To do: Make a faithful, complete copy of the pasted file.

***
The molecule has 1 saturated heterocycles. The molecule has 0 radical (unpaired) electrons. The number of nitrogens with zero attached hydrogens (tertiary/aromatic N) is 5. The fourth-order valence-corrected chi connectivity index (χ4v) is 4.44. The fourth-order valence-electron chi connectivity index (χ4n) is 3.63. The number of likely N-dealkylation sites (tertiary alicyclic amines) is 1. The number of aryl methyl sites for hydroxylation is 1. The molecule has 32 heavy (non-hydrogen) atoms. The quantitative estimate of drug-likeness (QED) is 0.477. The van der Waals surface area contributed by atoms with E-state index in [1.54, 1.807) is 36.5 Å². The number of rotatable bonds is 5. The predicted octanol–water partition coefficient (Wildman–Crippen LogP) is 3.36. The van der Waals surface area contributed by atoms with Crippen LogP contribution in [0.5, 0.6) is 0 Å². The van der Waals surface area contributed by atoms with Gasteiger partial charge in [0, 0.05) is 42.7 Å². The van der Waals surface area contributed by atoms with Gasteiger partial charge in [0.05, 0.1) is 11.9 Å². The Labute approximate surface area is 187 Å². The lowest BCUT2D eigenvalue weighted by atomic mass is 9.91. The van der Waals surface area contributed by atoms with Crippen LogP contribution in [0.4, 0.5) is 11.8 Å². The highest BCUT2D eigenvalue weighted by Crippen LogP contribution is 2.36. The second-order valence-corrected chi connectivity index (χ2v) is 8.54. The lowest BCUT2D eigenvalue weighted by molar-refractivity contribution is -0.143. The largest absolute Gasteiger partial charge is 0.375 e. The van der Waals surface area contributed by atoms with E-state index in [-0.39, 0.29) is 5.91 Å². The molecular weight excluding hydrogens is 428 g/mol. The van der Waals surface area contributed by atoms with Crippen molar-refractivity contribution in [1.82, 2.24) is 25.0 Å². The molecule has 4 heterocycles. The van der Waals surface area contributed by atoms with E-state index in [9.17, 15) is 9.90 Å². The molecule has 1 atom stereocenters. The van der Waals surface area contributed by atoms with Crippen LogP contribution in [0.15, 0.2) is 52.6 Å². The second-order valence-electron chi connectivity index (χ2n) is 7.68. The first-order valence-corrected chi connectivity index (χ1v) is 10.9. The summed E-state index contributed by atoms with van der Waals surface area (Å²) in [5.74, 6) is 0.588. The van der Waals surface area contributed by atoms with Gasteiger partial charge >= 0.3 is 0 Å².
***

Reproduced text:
The molecule has 1 saturated heterocycles. The molecule has 0 radical (unpaired) electrons. The number of nitrogens with zero attached hydrogens (tertiary/aromatic N) is 5. The fourth-order valence-corrected chi connectivity index (χ4v) is 4.44. The fourth-order valence-electron chi connectivity index (χ4n) is 3.63. The number of likely N-dealkylation sites (tertiary alicyclic amines) is 1. The number of aryl methyl sites for hydroxylation is 1. The molecule has 32 heavy (non-hydrogen) atoms. The quantitative estimate of drug-likeness (QED) is 0.477. The van der Waals surface area contributed by atoms with E-state index in [1.54, 1.807) is 36.5 Å². The number of rotatable bonds is 5. The predicted octanol–water partition coefficient (Wildman–Crippen LogP) is 3.36. The van der Waals surface area contributed by atoms with Crippen LogP contribution in [0.5, 0.6) is 0 Å². The van der Waals surface area contributed by atoms with Gasteiger partial charge in [0, 0.05) is 42.7 Å². The van der Waals surface area contributed by atoms with Gasteiger partial charge in [0.05, 0.1) is 11.9 Å². The Labute approximate surface area is 187 Å². The lowest BCUT2D eigenvalue weighted by atomic mass is 9.91. The van der Waals surface area contributed by atoms with Crippen LogP contribution in [0.4, 0.5) is 11.8 Å². The highest BCUT2D eigenvalue weighted by Crippen LogP contribution is 2.36. The second-order valence-corrected chi connectivity index (χ2v) is 8.54. The lowest BCUT2D eigenvalue weighted by molar-refractivity contribution is -0.143. The largest absolute Gasteiger partial charge is 0.375 e. The van der Waals surface area contributed by atoms with E-state index in [-0.39, 0.29) is 5.91 Å². The molecular weight excluding hydrogens is 428 g/mol. The van der Waals surface area contributed by atoms with Crippen molar-refractivity contribution in [1.82, 2.24) is 25.0 Å². The molecule has 4 heterocycles. The van der Waals surface area contributed by atoms with E-state index in [9.17, 15) is 9.90 Å². The molecule has 1 atom stereocenters. The van der Waals surface area contributed by atoms with Crippen LogP contribution in [0.15, 0.2) is 52.6 Å². The second-order valence-electron chi connectivity index (χ2n) is 7.68. The first-order valence-corrected chi connectivity index (χ1v) is 10.9. The summed E-state index contributed by atoms with van der Waals surface area (Å²) in [5.74, 6) is 0.588. The van der Waals surface area contributed by atoms with Gasteiger partial charge >= 0.3 is 0 Å².